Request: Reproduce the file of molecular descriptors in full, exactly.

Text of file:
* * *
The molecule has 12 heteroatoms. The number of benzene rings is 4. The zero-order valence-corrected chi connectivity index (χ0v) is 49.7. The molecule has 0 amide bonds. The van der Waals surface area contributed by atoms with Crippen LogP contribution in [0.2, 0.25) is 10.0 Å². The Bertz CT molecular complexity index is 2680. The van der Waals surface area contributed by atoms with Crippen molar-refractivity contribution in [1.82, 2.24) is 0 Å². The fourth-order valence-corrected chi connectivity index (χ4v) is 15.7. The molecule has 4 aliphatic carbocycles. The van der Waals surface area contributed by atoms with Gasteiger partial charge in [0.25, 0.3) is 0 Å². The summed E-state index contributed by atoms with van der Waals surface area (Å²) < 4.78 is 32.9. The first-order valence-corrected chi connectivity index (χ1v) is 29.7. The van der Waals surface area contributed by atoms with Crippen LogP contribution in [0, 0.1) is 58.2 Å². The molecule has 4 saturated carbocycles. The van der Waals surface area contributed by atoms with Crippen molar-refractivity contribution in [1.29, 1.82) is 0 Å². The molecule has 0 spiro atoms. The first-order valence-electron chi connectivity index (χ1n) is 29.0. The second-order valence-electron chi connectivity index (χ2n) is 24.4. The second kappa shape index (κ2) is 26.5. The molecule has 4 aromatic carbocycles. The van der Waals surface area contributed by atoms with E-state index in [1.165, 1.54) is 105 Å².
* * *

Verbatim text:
The molecule has 12 heteroatoms. The number of benzene rings is 4. The zero-order valence-corrected chi connectivity index (χ0v) is 49.7. The molecule has 0 amide bonds. The van der Waals surface area contributed by atoms with Crippen LogP contribution in [0.2, 0.25) is 10.0 Å². The Bertz CT molecular complexity index is 2680. The van der Waals surface area contributed by atoms with Crippen molar-refractivity contribution in [1.82, 2.24) is 0 Å². The fourth-order valence-corrected chi connectivity index (χ4v) is 15.7. The molecule has 4 aliphatic carbocycles. The van der Waals surface area contributed by atoms with Gasteiger partial charge in [0.25, 0.3) is 0 Å². The summed E-state index contributed by atoms with van der Waals surface area (Å²) < 4.78 is 32.9. The first-order valence-corrected chi connectivity index (χ1v) is 29.7. The van der Waals surface area contributed by atoms with Crippen LogP contribution in [0, 0.1) is 58.2 Å². The molecule has 4 saturated carbocycles. The van der Waals surface area contributed by atoms with Crippen molar-refractivity contribution in [1.29, 1.82) is 0 Å². The molecule has 0 spiro atoms. The first-order valence-electron chi connectivity index (χ1n) is 29.0. The second-order valence-electron chi connectivity index (χ2n) is 24.4. The second kappa shape index (κ2) is 26.5. The molecule has 4 aromatic carbocycles. The van der Waals surface area contributed by atoms with E-state index in [1.165, 1.54) is 105 Å².